Thursday, 11 April 2013

The Maximum Magnitude Conundrum

I talked in my last post about seismicity (i.e. earthquakes) induced by subsurface fluid injection. In fact, there are many human activities that have the potential to cause earthquakes, including:
So it seems that whether you are a climate-change denier who just wants to keep on mining coal and burning oil and gas, an advocate of tech-based solutions like CCS and nuclear, or a total greenie who sees our future energy needs met by geothermal energy, hydro-electricity, and other renewables that require efficient energy storage mechanisms (i.e. lots of pumped storage reservoirs), it seems that your preferred energy source comes with a risk of generating earthquakes.

Which in turn begs a really important question - for a given operation, what (if anything) will determine the maximum possible earthquake magnitude that your activity will produce? This is a really important question both for human activities, as well as seismologists who work on natural seismicity: what is the largest earthquake possible in a given setting?

Before I get into this, a word on earthquake magnitudes (skip this if you already know about magnitudes). Most people are familiar with the Richter magnitude scale running from 0 (i.e. very very small, basically undetectable) to about 9 for the biggest quakes we've ever had. Most people are also aware that it is a logarithmic scale, meaning that an M2 event is 10 times as large as an M1 event, not twice the size. In fact, the Richter scale, which was essentially an arbitrary scaling function, has largely been supplanted by the Moment Magnitude scale, which relates more directly to earthquake physical processes. More specifically, Moment Magnitude is calculated from the seismic moment (Mo), according to:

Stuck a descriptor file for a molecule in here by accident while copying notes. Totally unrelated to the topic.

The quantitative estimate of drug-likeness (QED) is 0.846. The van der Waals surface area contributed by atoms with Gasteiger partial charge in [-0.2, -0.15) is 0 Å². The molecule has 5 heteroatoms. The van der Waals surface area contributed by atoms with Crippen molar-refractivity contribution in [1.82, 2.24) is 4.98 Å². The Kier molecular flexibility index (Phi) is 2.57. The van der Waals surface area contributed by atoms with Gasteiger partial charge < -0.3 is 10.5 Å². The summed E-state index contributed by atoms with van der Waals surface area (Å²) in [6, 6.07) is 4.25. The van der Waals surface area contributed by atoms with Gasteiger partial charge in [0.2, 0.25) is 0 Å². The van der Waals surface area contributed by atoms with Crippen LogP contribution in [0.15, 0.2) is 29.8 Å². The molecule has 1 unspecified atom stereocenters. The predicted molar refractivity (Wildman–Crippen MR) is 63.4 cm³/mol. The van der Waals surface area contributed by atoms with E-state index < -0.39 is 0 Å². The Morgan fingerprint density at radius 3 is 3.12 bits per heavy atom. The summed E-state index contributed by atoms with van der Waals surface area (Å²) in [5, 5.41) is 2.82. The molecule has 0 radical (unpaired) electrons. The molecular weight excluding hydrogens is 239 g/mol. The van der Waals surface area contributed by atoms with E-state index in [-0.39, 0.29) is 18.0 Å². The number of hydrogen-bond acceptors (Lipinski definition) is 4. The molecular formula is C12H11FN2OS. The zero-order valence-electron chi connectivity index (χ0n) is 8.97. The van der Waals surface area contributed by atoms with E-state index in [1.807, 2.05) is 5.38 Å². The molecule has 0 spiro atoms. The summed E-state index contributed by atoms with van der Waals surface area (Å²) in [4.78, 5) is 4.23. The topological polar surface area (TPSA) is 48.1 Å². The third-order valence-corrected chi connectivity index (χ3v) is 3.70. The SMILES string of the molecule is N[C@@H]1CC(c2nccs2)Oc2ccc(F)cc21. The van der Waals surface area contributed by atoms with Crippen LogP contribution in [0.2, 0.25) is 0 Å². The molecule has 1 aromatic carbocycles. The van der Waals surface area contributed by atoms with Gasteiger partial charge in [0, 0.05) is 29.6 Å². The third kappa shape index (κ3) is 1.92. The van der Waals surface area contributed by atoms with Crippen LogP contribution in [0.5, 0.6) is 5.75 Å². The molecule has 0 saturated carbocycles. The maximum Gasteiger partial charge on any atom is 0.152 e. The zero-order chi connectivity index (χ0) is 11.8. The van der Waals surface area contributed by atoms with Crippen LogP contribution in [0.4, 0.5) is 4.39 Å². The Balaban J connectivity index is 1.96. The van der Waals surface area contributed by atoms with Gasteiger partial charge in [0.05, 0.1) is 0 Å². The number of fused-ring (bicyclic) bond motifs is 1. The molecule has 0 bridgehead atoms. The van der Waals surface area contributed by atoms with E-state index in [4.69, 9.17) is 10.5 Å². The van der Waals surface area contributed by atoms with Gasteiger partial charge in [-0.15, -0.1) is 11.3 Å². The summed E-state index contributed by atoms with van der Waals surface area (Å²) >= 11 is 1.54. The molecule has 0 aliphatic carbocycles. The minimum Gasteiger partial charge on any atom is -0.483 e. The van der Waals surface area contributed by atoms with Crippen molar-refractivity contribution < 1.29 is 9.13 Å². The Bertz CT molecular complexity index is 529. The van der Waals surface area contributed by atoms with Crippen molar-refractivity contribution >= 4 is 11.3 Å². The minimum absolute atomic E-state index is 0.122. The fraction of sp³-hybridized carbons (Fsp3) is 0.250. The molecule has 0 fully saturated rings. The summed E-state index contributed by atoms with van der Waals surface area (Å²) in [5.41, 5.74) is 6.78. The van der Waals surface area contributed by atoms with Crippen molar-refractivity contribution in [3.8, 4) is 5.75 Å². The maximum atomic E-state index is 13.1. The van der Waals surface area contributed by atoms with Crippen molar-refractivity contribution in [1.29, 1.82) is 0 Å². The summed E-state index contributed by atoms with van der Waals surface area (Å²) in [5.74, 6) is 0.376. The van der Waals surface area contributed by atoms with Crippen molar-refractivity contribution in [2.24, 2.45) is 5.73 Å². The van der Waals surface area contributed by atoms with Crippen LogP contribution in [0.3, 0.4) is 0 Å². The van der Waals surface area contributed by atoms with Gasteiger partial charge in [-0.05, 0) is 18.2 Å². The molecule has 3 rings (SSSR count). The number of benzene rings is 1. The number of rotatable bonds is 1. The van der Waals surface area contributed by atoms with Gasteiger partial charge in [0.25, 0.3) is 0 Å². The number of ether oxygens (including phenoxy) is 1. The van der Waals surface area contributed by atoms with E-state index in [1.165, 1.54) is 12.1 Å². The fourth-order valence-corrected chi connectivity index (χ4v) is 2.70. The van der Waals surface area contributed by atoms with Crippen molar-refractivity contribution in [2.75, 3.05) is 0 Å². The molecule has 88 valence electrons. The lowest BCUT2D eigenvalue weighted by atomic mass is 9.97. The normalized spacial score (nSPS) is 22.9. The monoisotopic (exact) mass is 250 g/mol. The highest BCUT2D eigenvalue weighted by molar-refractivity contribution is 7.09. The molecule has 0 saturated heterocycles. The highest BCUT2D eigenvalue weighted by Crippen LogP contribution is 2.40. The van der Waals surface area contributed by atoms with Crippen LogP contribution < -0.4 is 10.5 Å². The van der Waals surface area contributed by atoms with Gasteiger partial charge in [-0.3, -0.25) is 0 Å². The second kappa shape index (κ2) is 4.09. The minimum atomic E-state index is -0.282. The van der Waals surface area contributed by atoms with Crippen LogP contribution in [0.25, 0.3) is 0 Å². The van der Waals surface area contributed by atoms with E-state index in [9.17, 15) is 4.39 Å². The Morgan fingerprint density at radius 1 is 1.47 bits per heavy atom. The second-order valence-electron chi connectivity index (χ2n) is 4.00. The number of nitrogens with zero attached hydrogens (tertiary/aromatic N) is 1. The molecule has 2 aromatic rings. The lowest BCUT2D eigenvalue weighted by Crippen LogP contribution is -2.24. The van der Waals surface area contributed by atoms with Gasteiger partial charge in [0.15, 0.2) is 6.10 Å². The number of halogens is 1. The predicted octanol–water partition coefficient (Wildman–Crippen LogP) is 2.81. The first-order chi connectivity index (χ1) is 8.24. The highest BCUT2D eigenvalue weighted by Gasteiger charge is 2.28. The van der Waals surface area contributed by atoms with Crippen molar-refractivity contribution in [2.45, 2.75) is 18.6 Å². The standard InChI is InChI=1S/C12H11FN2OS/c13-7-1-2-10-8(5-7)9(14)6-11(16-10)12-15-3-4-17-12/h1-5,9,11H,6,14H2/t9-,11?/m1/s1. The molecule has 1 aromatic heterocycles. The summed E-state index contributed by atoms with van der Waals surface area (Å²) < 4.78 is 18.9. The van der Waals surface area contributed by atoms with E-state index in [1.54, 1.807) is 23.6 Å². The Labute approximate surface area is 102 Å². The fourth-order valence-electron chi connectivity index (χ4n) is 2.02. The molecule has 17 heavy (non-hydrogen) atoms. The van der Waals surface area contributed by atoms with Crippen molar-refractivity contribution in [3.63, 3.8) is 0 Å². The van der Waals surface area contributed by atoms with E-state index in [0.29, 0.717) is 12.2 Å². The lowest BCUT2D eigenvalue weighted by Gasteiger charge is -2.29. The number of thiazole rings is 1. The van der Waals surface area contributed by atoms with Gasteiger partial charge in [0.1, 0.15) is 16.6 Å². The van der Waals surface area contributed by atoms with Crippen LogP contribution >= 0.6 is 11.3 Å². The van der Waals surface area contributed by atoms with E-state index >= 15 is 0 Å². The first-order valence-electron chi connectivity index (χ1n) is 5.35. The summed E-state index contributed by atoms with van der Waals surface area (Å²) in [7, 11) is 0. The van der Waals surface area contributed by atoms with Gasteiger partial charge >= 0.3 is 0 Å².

Magnitude = (2/3) log(Mo) - 16.1,

This equation was deliberately scaled so that it followed the Richter scale, so that seismologists (and the public) could still understand magnitudes in the same way. In turn, the seismic moment is defined by the size of the rupture during the earthquake, according to:

                       Mo = G A D,

where G is the shear modulus of the rock, A is the cross-sectional area of the earthquake rupture, and D is the average dislacement that one side of the fault moves relative to the other. So you can see that, if there is no limit to the size of a fault (which controls the rupture area), there is no limit to the maximum magnitude that an earthquake can be. In reality, however, the the thickness of the earth's crust probably imposes an upper limit on the size that an earthquake can be, which is why even the largest earthquakes (on Earth at least - who knows, a planet with a thicker crust could probably have larger earthquakes) don't ever seem to get much bigger than M9.